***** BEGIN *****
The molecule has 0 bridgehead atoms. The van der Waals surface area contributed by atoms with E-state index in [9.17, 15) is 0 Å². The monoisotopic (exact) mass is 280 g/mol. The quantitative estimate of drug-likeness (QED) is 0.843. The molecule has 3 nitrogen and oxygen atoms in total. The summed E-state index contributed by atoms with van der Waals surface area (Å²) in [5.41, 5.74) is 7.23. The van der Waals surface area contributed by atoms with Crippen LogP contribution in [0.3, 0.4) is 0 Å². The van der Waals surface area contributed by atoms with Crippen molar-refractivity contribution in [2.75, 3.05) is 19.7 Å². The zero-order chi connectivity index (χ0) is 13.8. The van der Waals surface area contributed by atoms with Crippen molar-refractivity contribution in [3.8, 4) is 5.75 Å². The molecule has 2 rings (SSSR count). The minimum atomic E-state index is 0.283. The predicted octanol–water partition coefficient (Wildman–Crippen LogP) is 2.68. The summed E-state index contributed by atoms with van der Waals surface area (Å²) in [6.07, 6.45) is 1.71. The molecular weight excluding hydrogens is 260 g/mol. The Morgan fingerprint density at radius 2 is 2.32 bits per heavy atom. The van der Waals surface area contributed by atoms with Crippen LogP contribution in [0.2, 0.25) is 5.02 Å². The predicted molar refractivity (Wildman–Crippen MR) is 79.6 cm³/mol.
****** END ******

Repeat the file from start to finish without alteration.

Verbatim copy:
The molecule has 0 bridgehead atoms. The van der Waals surface area contributed by atoms with E-state index in [9.17, 15) is 0 Å². The monoisotopic (exact) mass is 280 g/mol. The quantitative estimate of drug-likeness (QED) is 0.843. The molecule has 3 nitrogen and oxygen atoms in total. The summed E-state index contributed by atoms with van der Waals surface area (Å²) in [5.41, 5.74) is 7.23. The van der Waals surface area contributed by atoms with Crippen LogP contribution in [0.3, 0.4) is 0 Å². The van der Waals surface area contributed by atoms with Crippen molar-refractivity contribution in [2.75, 3.05) is 19.7 Å². The zero-order chi connectivity index (χ0) is 13.8. The van der Waals surface area contributed by atoms with Crippen molar-refractivity contribution in [3.8, 4) is 5.75 Å². The molecule has 2 rings (SSSR count). The minimum atomic E-state index is 0.283. The predicted octanol–water partition coefficient (Wildman–Crippen LogP) is 2.68. The summed E-state index contributed by atoms with van der Waals surface area (Å²) in [6.07, 6.45) is 1.71. The molecular weight excluding hydrogens is 260 g/mol. The Morgan fingerprint density at radius 2 is 2.32 bits per heavy atom. The van der Waals surface area contributed by atoms with Crippen LogP contribution in [0.2, 0.25) is 5.02 Å². The predicted molar refractivity (Wildman–Crippen MR) is 79.6 cm³/mol.